[Python-Dev] Inheritance vs composition in backcompat (PEP521)

Nick Coghlan ncoghlan at gmail.com
Wed Oct 4 09:04:42 EDT 2017

On 4 October 2017 at 22:45, Koos Zevenhoven <k7hoven at gmail.com> wrote:
> On Wed, Oct 4, 2017 at 3:33 PM, Nick Coghlan <ncoghlan at gmail.com> wrote:
>> That's not a backwards compatibility problem, because the only way to
>> encounter it is to update your code to rely on the new extended
>> protocol - your *existing* code will continue to work fine, since
>> that, by definition, can't be relying on the new protocol extension.
> No, not all code is "your" code. Clearly this is not a well-known problem.
> This is a backwards-compatibility problem for the author of the wrappeR, not
> for the author of the wrappeD object.

No, you're misusing the phrase "backwards compatibility", and
confusing it with "feature enablement".

Preserving backwards compatibility just means "existing code and
functionality don't break". It has nothing to do with whether or not
other support libraries and frameworks might need to change in order
to enable full access to a new language feature.

Take the length hint protocol defined in PEP 424 for example: that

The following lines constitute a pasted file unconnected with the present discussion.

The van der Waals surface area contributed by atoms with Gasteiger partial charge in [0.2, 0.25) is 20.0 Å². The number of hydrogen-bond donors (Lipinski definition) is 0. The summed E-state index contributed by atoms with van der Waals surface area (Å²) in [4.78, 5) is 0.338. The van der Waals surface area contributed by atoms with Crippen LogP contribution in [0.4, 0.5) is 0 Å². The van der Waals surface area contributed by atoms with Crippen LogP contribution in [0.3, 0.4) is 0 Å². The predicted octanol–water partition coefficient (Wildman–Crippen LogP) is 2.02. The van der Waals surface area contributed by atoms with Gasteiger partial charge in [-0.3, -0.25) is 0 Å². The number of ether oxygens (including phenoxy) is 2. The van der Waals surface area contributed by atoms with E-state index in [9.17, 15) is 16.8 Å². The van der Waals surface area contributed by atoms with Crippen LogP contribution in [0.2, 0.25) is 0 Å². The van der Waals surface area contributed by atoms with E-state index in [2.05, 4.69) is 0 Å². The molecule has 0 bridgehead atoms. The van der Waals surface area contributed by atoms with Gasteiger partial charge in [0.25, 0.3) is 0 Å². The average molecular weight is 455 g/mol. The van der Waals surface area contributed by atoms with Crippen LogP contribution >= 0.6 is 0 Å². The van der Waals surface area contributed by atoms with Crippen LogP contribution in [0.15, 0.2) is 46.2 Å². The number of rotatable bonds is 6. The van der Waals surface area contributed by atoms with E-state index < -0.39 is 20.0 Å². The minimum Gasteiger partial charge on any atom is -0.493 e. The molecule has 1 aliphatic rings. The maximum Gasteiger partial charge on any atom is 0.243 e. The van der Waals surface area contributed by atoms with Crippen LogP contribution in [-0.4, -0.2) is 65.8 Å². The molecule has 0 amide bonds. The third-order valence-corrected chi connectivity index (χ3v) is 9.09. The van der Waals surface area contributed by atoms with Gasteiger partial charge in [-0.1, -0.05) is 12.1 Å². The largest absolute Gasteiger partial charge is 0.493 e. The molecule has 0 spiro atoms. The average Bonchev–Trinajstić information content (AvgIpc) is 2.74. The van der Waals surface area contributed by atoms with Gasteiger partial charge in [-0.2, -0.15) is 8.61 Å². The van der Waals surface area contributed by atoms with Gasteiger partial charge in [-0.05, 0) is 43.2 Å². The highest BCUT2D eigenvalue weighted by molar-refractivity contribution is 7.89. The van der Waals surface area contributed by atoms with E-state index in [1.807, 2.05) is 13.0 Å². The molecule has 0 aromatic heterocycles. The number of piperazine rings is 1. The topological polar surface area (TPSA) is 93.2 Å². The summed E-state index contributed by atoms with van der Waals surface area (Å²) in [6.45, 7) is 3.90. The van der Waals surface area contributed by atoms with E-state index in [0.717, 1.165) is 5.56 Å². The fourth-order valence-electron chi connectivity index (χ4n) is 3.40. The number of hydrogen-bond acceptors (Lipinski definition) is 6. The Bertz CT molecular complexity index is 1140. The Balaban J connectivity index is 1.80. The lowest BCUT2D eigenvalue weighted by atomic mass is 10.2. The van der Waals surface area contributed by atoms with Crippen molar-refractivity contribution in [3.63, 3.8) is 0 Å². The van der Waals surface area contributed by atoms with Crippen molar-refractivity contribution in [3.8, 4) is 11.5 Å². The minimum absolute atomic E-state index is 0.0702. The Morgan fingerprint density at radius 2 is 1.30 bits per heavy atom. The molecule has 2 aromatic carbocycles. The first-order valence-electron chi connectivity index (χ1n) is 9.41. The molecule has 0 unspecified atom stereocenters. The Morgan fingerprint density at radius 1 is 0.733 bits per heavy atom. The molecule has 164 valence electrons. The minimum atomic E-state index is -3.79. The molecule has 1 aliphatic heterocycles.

extended the iterator protocol to include a new optional
__length_hint__ method, such that container constructors can make a
more reasonable guess as to how much space they should pre-allocate
when being initialised from an iterator or iterable rather than
another container.

That protocol means that many container wrappers break the
optimisation. That's not a compatibility problem, it just means those
wrappers don't support the feature, and it would potentially be a
useful enhancement if they did.

Similarly, when context managers were added, folks needed to add
appropriate implementations of the protocol in order to be able to
actually make use of the feature. If a library didn't support it
natively, then they either needed to write their own context manager,
or else contribute an enhancement to that library.

This pattern applies whenever a new protocol is added or an existing
protocol is extended: whether or not you can actually rely on the new
feature will depend on whether or not all your dependencies also
support it.

The best case scenarios are those where we can enable a new feature in
a few key standard library APIs, and then most third party APIs will
transparently pick up the new behaviour (e.g. as we did for the fspath
protocol). However, even in situations like that, there may still be
other code that makes no longer correct assumptions, and blocks access
to the new feature (e.g. by including an explicit isinstance check).


Nick Coghlan   |   ncoghlan at gmail.com   |   Brisbane, Australia

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